Spleendid samples


Splenectomy for nodular splenic masses or diffuse splenomegaly is common, and we often receive entire spleens, or parts of splenic lesions for histopathology. Some spleens (and splenic masses) are very large, so fixing adequately in formalin prior to submitting to the laboratory for histopathology can be problematic.

The entire spleen is our preferred sample, however some spleens or splenic masses are very large and difficult to fix in adequate formalin before submitting them to the laboratory. For this reason veterinarians often need to take sub-samples from splenic lesions.

Unfortunately, the diagnostic area of a splenic mass can be missed with sub-optimal sampling.  The following is a list of tips for optimising splenic lesion sampling.

> The bulk of the mass will probably be a non-diagnostic haematoma, therefore the centre of the mass is not usually worth sampling (Figure 1).

Figure 1. Sampling areas that are usually non-diagnostic.

> Ideally, collect 4-6 samples from the mass/spleen interface (Figures 2, 3), since this tends to be the region where any neoplastic cells are best preserved and most plentiful.

Figure 2. Sampling areas that are usually diagnostic.
Figure 3: A sample including the mass-spleen interface.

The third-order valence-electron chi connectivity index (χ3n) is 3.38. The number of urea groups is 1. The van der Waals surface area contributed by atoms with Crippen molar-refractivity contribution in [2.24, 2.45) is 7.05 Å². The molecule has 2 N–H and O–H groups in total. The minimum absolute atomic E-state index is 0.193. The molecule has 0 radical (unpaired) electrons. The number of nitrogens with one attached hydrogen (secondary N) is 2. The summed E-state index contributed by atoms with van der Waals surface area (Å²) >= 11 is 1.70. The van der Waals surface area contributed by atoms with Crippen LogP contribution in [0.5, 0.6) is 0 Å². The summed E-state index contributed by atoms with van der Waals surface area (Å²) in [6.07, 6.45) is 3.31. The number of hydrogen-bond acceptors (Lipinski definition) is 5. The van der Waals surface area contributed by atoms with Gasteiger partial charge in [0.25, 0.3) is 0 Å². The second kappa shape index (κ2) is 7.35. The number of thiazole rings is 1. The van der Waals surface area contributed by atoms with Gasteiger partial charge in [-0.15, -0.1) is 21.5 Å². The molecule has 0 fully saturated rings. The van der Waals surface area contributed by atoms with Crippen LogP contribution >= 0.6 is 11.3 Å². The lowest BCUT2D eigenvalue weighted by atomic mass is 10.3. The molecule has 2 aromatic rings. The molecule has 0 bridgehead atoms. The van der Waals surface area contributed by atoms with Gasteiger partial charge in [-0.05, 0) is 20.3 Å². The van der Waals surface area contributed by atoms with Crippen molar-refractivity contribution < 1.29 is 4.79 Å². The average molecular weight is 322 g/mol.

> It is worth also “bread-loafing” the mass to look for any discrete areas of differing texture, colour etc. that might indicate an additional lesion, and also sampling those (Figure 4). White or tan areas in particular should be collected.

Figure 4: Extra areas of sample identified on “bread-loafing”.

> Any additional masses should also be sampled (Figures 2, 5). It is not uncommon for haemangiosarcoma to present as multiple splenic masses, or alternatively, for there to be several different lesions within the same spleen. All masses should be sampled, unless they are myriad – in which case a selection will need to be made.

Figure 5: A small additional mass.

> Diffusely enlarged spleens can usually be sampled adequately by collecting wedges from several random locations, however it also would be worth “bread-loafing” the spleen to check for any grossly different areas to sample as above.

> Collect wedges of 1-2 cm thickness in order to allow for rapid fixation while also minimising warping of the tissue during fixation.

> Finally, it is worth keeping the rest of the spleen in the freezer at your clinic while awaiting the histopathology results; it is likely to be of low diagnostic value due to freezing artefact, but it could be a “last resort” back-up if initial sub-samples are not diagnostic.